It’s Sunday morning, but both camps are on the move again. The ground is wet from the overnight showers and the bodies are tired, but, still, they continue. The Union presses closely until at last the Rebels form their lines. A severe battle looks certain…
Few on the field know anything about the message Grant sent to Lee at 5 am this morning. Grant suffers greatly from a headache and Lee’s reply is late in coming…
“April 9th, 1865.
General: Your note of yesterday is received. I have not authority to treat on the subject of peace. The meeting proposed for 10 A.M. to-day could lead to no good. I will state, however, that I am equally desirous for peace with yourself, and the whole North entertains the same feeling. The terms upon which peace can be had are well understood. By the South laying down their arms, they would hasten that most desirable event, save thousands of human lives, and hundreds of millions of property not yet destroyed. Seriously hoping that all our difficulties may be settled without the loss of another life, I subscribe myself, etc.,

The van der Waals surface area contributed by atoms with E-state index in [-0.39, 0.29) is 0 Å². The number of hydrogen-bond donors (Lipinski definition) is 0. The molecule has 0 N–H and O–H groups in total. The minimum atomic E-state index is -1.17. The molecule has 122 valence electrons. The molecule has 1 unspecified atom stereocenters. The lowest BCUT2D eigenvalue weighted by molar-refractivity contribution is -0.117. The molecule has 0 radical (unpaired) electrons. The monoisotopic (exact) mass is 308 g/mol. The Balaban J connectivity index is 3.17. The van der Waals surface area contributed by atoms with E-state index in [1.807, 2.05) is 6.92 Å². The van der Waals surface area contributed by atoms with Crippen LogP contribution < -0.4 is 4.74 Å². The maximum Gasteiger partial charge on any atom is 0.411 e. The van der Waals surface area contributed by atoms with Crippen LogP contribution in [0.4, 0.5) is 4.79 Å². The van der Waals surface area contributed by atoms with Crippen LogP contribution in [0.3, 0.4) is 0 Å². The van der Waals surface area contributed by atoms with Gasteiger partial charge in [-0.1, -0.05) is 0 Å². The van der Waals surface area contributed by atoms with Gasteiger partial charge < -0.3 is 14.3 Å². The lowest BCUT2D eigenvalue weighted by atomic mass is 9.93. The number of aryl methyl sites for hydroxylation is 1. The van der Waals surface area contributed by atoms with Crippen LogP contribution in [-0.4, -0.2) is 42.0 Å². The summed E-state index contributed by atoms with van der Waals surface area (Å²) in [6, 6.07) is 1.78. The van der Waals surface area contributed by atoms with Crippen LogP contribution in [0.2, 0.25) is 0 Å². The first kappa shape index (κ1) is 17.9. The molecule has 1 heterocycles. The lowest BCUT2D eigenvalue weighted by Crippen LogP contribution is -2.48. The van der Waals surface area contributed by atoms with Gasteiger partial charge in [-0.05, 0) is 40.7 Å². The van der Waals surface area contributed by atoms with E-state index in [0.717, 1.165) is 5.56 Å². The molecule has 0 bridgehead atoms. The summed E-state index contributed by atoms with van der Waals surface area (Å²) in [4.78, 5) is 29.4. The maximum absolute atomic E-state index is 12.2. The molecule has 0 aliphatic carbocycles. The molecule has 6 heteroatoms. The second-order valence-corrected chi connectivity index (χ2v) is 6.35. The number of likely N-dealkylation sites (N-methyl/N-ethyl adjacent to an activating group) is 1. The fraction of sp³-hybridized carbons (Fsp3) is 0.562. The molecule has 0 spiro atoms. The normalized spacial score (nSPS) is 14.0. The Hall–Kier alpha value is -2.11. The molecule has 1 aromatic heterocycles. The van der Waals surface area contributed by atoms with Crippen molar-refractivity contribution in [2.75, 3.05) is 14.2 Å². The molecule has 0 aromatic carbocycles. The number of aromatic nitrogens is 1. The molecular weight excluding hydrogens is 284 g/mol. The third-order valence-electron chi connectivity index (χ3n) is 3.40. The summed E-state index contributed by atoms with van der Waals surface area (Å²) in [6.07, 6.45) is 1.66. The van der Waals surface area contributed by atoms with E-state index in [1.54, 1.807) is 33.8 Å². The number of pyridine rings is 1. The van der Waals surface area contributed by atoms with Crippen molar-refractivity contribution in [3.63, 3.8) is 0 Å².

U.S. Grant, Lieutenant-General”
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Source: “Surrender at Appomattox, 1865,” EyeWitness to History, http://www.eyewitnesstohistory.com (1997).